Hence, the typical mind-set of most organisations (big or small) that every employee should share responsibilities and collaborate in large project teams to tackle most tasks (big or small) is naïve and ineffective. Less is more.

7 to 1: The difference between a team of players excelling in their individual roles, and a team with defenders who can't defend

Each Person Has To Pull His Own Weight

A manager I know is fond of saying "The team is only as strong as the weakest link". That's true. The manager went on to demand that every member help out the weak link in his daily job. That's wrong. This causes everyone to be stretched and strained, and eventually lose sight of the goal.

The better solution is to help the weak link sparingly, and if he still doesn't pull his own weight, then too bad, off he goes, hasta la vista, baby! If a weak link is dragging the entire chain down, collective good is served by severing the link. In football, a bad player simply gets substituted, benched the next game, and sold by season end if he doesn't buck up. Is it brutal? Yes. But more brutal would be to let the majority suffer for the incompetence of one.

'Doing just one thing' sounds like an individualistic mantra. It is. But it's not a selfish thing. Such single-minded focus drives individual performance to achieve the collective goal. Working together doesn't mean that everyone must work on the same thing at the same time. Working together simply means that everyone works on a link that builds up to the bigger chain. Assuming the overall strategy is sound and specific tasks are delegated properly, all everyone has to do is to mind their own business and hit their own targets - mission accomplished and everyone wins. Defenders stop goals, attackers score goals - match set and won. Simple as that.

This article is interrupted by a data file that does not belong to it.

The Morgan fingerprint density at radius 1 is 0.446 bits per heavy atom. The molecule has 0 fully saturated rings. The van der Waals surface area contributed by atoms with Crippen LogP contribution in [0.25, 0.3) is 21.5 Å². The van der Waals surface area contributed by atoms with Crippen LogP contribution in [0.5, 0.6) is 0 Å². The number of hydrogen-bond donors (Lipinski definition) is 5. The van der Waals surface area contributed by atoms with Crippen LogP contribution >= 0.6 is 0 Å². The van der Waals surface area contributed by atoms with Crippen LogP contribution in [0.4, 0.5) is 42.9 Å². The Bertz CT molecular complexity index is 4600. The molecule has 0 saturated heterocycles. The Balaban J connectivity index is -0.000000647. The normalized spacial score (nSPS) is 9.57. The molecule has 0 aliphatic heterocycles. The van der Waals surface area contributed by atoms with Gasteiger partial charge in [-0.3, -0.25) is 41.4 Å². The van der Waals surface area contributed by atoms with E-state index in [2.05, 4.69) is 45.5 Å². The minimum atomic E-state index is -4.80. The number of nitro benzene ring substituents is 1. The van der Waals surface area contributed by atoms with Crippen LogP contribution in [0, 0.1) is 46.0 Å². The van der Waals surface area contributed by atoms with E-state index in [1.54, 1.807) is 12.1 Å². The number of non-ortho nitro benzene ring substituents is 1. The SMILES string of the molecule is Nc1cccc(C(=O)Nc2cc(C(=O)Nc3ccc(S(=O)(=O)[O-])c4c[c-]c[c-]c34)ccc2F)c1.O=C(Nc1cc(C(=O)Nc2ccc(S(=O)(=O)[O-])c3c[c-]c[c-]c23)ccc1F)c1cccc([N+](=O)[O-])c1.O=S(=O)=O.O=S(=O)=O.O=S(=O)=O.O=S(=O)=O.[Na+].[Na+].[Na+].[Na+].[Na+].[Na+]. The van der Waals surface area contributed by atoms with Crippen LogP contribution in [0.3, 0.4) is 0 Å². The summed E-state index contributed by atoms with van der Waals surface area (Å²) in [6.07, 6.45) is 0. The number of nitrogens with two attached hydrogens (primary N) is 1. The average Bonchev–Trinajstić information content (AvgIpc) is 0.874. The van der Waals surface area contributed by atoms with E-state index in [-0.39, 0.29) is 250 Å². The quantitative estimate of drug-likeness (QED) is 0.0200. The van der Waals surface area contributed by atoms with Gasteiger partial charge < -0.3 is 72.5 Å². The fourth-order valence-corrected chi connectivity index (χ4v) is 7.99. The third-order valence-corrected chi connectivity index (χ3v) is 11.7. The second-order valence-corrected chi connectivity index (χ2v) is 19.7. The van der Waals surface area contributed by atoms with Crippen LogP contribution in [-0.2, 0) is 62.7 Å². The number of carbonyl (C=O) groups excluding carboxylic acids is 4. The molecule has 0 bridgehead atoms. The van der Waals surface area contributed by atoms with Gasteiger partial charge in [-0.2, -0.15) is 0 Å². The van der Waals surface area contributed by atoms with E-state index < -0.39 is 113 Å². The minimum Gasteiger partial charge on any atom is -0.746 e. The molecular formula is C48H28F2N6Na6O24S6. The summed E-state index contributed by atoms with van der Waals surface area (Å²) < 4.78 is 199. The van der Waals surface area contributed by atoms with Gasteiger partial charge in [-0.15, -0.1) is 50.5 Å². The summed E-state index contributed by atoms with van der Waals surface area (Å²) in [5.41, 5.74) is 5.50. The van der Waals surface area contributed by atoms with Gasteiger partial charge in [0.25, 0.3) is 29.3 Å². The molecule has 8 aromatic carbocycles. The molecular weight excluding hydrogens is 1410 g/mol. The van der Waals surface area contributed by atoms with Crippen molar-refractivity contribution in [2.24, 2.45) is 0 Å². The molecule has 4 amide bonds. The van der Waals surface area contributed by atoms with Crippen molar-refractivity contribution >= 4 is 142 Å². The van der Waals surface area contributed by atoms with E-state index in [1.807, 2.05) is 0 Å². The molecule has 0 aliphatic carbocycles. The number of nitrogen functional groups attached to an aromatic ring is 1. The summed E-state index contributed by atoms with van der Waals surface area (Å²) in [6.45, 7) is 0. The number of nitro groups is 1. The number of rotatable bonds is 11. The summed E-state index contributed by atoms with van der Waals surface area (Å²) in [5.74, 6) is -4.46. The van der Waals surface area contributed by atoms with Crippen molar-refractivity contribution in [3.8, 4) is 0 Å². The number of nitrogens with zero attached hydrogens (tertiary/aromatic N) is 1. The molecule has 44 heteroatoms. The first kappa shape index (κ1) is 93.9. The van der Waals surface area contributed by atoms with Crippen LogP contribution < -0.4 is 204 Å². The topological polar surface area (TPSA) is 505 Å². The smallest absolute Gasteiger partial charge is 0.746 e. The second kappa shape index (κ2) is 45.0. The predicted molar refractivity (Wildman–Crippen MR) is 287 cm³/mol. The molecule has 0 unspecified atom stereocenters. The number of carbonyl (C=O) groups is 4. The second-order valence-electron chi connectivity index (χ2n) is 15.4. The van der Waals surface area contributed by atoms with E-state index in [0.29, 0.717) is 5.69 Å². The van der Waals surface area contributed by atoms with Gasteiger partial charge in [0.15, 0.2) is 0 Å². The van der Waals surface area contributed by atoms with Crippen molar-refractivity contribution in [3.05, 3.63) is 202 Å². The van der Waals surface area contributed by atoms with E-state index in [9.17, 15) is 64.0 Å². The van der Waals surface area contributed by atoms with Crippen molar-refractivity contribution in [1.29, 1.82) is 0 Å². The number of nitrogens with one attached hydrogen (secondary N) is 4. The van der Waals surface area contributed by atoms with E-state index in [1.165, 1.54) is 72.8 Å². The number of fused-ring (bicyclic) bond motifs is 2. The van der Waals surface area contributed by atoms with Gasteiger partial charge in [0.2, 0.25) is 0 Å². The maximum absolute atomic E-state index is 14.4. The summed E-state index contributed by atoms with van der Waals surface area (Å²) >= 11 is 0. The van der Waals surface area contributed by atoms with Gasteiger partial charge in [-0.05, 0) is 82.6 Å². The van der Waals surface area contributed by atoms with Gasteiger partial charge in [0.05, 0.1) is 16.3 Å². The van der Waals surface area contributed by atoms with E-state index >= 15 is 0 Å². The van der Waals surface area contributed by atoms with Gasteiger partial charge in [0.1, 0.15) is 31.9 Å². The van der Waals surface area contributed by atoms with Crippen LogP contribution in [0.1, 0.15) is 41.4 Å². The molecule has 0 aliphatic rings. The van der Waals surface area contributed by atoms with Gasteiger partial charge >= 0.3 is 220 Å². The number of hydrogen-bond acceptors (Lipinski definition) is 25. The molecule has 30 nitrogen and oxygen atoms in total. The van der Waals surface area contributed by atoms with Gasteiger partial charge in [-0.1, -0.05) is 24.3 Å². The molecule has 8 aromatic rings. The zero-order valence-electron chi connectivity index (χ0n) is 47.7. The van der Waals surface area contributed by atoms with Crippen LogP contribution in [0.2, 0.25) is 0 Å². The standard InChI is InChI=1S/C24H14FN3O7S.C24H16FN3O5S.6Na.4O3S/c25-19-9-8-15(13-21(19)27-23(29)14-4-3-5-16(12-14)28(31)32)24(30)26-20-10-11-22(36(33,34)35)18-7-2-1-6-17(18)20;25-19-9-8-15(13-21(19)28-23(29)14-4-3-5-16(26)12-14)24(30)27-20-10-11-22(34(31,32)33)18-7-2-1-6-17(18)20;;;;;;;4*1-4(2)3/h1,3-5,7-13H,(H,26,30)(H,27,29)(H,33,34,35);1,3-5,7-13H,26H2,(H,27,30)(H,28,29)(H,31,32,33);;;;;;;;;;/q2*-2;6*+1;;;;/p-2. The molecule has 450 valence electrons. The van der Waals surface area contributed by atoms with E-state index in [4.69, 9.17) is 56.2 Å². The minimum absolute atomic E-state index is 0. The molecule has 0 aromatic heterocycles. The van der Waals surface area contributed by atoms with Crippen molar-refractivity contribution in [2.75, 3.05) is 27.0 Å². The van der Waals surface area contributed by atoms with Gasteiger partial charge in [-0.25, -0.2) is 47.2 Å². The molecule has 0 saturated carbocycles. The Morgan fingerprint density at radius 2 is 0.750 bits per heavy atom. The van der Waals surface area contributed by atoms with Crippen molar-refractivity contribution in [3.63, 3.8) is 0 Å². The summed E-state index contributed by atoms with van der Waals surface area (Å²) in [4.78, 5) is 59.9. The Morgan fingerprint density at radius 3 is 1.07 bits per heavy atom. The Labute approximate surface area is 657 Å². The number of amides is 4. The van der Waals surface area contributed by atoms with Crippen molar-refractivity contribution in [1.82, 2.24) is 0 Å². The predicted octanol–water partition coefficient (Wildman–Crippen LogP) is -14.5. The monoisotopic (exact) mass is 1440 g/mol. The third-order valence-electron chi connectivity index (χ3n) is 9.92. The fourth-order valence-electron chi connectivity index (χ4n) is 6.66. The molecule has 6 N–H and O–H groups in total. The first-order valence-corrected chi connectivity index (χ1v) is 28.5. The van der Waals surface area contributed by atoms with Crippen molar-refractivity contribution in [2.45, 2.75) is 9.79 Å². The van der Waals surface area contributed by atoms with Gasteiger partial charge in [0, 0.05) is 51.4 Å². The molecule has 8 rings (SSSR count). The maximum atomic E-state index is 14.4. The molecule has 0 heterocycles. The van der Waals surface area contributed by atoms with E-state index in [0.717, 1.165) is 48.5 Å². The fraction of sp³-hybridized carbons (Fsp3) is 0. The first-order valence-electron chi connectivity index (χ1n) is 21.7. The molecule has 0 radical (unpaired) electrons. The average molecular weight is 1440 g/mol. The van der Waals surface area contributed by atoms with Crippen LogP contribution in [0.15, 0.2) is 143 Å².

Why Multi-Tasking Is A Bad Thing

Multi-tasking is bad for both managers and employees. Managers suffer from loss of productivity due to employees lacking focus, whilst needlessly competing and busy politicking. Employees suffer from lack of leadership due to managers prioritising the wrong things, delegating work poorly and imposing unrealistic targets (how many of us have missed out on high assessment score and bonuses even when after hitting our main financial targets, only because we "did not have a 100% internal training attendance record"?).

A complex set of goals distracts and distorts. Employees will use it to make up excuses for their underperformance and overplay minor achievements that don't matter. In turn, managers will use it to downplay their employees' major achievements and nit-pick on minor mishits that don't matter. Everyone is focused on ticking boxes, rather than measuring actual results. Everyone is focused on making as few mistakes as possible, rather than creating value. Everyone is focused on plucking low-lying fruits, rather than shooting for the stars. That's not how a dynamic workplace should run.

Every manager's fear, and why they resort to setting multiple unattainable goals for everyone

One Goal, One Mind

Sure, some jobs are routine and reactive without a big mega-project in the works (e.g. customer service). But that don't mean they can't be reduced to a singular goal. All it takes is the managerial direction to focus on the things that matter (e.g. "Promptly respond and close every customer complaint within 14 days"), and set aside the ones that don't (e.g. "Attend monthly training").

Why do managers - even those with good intentions - keep setting multiple goals for their employees? It's because they confuse goals with methods. Hitting sales target is a goal, making a hundred calls per day isn't. Keeping clients happy is a goal, hosting karaoke sessions for them isn't. Driving down costs is a goal, monitoring every sheaf of paper spat out by the office printer isn't. It's all a matter of broadening perspective, and seeing the big picture. Think macro, not micro. Life is fair. People who focus on goals will attain them. People who don't, won't.

Peter Thiel is right. Focus, focus, and focus. Do just one thing, and you'll do that one thing well. Try to do everything at once, and you'll end up doing nothing well at all.